HTML Document Sakumo Ramsar Site

The Sakumo Ramsar site is located in the West of Tema and comprises of an open lagoon and surrounding flood plains. It has high educational and recreational value. It is one of the few open 'green' areas in Tama area.

Release date 04/09/2010
Contributor Eric Okoree

Sakumo Ramsar Site was designated as Ramsar Site in 1992 with a total area of 1400ha.   The Site is located 3km west of Tema and comprises of an open lagoon and surrounding flood plain.  The open lagoon varies from 100 - 350 ha depending on the season and is separated from the sea by a narrow sand dune on which the Accra-Tema beach road is built.  It is connected to the sea by two small channels, constructed to prevent flooding of the road. Large portions of the lagoon dry up in the dry season, resulting in hypersaline conditions. In addition to the open lagoon and surrounding flood plain, two other habitat types are recognizable in the wetland: freshwater marshes and coastal savanna grasslands in the northern areas.  

The lagoon is heavily over-fished resulting in reduced catch over the years and stunted tilapia populations. The lagoon is regarded as a fetish by the indigenous people of Tema New Town and the Black Heron Egretta ardesiaca is considered a sacred animal and is protected by local taboos. It is also a taboo to fish in the lagoon from daybreak to 12 noon on Fridays, and the period from end October/early November to end of March/early April is a closed season for fishing in the lagoon.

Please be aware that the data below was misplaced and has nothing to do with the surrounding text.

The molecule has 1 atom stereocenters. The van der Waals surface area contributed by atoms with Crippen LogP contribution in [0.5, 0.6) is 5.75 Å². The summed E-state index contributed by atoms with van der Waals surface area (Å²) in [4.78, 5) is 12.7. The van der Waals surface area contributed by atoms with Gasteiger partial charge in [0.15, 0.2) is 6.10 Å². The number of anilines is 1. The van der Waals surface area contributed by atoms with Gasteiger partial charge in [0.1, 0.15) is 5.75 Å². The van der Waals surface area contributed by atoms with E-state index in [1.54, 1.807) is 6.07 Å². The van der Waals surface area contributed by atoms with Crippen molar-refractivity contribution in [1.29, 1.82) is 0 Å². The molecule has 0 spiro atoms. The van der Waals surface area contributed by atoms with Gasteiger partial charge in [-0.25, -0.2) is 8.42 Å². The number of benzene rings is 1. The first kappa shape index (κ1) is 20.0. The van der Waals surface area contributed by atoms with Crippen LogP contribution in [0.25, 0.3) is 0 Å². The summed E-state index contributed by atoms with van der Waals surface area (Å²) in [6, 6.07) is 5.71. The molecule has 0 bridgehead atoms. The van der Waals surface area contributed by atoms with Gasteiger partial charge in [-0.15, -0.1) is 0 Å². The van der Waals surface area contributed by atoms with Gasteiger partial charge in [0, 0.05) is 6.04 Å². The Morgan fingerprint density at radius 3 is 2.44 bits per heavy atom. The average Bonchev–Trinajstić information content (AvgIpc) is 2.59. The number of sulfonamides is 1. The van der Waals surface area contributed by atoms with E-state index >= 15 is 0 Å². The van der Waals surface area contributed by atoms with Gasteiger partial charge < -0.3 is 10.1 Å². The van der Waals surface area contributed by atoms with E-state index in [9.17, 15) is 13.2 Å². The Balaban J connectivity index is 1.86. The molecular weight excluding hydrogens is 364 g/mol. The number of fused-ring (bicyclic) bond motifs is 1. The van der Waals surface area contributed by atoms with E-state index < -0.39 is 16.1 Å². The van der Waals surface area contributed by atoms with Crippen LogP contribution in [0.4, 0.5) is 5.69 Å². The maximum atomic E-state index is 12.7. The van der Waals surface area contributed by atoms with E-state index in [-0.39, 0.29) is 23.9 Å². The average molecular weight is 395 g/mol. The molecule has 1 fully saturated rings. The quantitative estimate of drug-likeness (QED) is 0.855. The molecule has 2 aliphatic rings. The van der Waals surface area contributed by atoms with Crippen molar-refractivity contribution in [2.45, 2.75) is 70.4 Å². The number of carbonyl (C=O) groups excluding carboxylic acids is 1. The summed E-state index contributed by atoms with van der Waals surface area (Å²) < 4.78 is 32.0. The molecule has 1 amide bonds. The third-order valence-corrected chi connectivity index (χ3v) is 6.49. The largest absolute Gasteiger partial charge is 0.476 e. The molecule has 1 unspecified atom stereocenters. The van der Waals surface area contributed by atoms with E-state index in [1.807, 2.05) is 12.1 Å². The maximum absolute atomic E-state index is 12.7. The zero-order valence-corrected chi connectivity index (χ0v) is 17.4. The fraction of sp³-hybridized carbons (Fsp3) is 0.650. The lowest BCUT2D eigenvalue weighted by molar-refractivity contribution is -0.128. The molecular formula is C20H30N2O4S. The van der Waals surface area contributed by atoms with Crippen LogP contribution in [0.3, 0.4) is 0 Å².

Seventy (70) species of waterbirds have been recorded at the Sakumo site with an estimated population of some 30,000 birds, including globally important numbers of Tringa erythropus, Sterna sandvicensi and Chlidonias niger.  Waterbird species breeding at the site include Glareola pratincola, Charadrius pecuarius and Sterna albifrons.

The Sakumo Ramsar Site has high educational and recreational value, being one of the few open “green” areas left in the rapidly expanding Accra-Tema metropolitan area, it is however threatened with rapid population growth, urbanization, sewage and domestic waste from the catchment.